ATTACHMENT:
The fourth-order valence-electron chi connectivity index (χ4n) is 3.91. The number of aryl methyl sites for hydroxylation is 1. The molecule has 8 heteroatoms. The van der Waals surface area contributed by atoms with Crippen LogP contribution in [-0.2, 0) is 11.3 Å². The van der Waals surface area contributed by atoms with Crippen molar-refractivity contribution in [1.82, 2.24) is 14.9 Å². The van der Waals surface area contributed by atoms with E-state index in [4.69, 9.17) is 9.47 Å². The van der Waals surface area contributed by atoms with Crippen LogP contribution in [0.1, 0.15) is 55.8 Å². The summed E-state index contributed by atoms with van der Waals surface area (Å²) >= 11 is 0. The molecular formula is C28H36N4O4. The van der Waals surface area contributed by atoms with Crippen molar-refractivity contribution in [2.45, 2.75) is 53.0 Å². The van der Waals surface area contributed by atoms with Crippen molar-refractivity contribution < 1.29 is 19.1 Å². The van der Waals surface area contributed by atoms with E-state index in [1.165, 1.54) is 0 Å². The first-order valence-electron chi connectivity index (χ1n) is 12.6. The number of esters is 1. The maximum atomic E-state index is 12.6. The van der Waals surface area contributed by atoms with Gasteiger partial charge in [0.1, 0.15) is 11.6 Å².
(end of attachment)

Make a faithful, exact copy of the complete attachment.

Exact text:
The fourth-order valence-electron chi connectivity index (χ4n) is 3.91. The number of aryl methyl sites for hydroxylation is 1. The molecule has 8 heteroatoms. The van der Waals surface area contributed by atoms with Crippen LogP contribution in [-0.2, 0) is 11.3 Å². The van der Waals surface area contributed by atoms with Crippen molar-refractivity contribution in [1.82, 2.24) is 14.9 Å². The van der Waals surface area contributed by atoms with E-state index in [4.69, 9.17) is 9.47 Å². The van der Waals surface area contributed by atoms with Crippen LogP contribution in [0.1, 0.15) is 55.8 Å². The summed E-state index contributed by atoms with van der Waals surface area (Å²) >= 11 is 0. The molecular formula is C28H36N4O4. The van der Waals surface area contributed by atoms with Crippen molar-refractivity contribution in [2.45, 2.75) is 53.0 Å². The van der Waals surface area contributed by atoms with Crippen molar-refractivity contribution < 1.29 is 19.1 Å². The van der Waals surface area contributed by atoms with E-state index in [1.165, 1.54) is 0 Å². The first-order valence-electron chi connectivity index (χ1n) is 12.6. The number of esters is 1. The maximum atomic E-state index is 12.6. The van der Waals surface area contributed by atoms with Gasteiger partial charge in [0.1, 0.15) is 11.6 Å².